The Undiscovered Country

Lebanese native portrays her homeland as it ought to be

It’s tough to artistically capture a war-torn land or a place that’s experiencing upheaval without falling into a clichéd, depressing point of view about the affected country and its people. You won’t find such an empty portrayal in Nidaa Aboulhosn’s “Conatus. Every Day.”

Aboulhosn grew up just outside Beirut, Lebanon, before moving to the States in the mid-’90s. When her home country experienced confusion and tumult during the 2006 July War, she suffered a genuine heartache that a non-Lebanese national could never feel.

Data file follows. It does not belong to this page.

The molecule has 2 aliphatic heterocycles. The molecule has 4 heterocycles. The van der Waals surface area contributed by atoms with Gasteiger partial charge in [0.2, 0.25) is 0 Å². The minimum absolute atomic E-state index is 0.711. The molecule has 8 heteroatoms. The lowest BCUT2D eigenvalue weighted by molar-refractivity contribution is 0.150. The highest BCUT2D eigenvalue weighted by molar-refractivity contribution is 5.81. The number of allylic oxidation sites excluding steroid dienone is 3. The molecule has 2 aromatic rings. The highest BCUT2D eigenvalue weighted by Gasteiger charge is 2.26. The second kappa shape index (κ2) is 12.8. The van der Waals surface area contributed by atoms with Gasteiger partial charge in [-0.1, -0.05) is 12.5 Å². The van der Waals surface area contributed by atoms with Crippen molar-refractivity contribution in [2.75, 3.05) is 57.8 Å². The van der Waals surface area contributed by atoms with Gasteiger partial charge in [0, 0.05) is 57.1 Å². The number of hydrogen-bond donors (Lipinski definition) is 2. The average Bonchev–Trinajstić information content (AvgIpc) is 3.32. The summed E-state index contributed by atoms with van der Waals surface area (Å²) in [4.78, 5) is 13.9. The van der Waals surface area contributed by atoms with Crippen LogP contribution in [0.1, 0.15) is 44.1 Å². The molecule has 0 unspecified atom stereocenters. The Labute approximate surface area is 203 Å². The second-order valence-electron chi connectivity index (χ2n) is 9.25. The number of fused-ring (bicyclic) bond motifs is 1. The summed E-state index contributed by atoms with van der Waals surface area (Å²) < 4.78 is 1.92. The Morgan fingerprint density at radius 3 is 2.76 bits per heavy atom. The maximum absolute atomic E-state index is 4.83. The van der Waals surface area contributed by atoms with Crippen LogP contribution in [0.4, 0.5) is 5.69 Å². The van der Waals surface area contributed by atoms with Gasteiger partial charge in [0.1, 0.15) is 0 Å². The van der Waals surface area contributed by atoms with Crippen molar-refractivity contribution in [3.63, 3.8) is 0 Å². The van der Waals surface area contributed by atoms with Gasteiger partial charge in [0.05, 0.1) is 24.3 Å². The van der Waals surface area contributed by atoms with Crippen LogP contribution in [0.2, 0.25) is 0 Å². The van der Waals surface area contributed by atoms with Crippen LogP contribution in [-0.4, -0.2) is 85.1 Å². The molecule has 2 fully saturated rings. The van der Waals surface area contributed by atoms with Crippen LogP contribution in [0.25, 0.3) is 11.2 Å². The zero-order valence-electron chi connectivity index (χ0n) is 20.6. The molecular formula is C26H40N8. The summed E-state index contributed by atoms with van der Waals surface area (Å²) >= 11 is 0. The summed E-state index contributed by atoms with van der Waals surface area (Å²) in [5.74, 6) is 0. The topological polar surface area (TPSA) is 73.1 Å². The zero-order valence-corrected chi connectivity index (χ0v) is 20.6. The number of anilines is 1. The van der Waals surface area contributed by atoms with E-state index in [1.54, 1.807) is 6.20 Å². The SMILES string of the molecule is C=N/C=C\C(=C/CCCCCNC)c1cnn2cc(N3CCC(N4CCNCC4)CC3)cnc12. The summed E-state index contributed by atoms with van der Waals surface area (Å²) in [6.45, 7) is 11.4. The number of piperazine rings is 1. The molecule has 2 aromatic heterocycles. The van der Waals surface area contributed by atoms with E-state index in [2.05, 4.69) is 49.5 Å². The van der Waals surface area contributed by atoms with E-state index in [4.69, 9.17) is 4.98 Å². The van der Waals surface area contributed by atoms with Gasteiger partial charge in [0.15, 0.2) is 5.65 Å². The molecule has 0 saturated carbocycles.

Her current exhibit, which shows Lebanon both pre- and post-war, succeeds because the imagery doesn’t take a hackneyed viewpoint. Instead, Aboulhosn shot the series of 20 color 12-by-18-inch photographs with a fine-art perspective, documenting the beauty of the land and its inhabitants.

Some of the images look as if they could have been photographed anywhere. For example, pigeon wall, Jemmayzeh portrays the exterior of a decaying, bird-infested building. However, stroll through the remainder of the exhibit and you’ll see gorgeous, vivifying images exclusive to the region. Various photographs of interiors take an unmistakably insider’s perspective while field of chickpeas, Hermel wonderfully captures a child standing in a beautiful field of growth. It’s a viewpoint of Lebanon that’s subtle, accurate, and hopeful.

For an exclusive Q&A with Aboulhosn, check out the “Valley Fever” blog.
May 2-29, 2008

 
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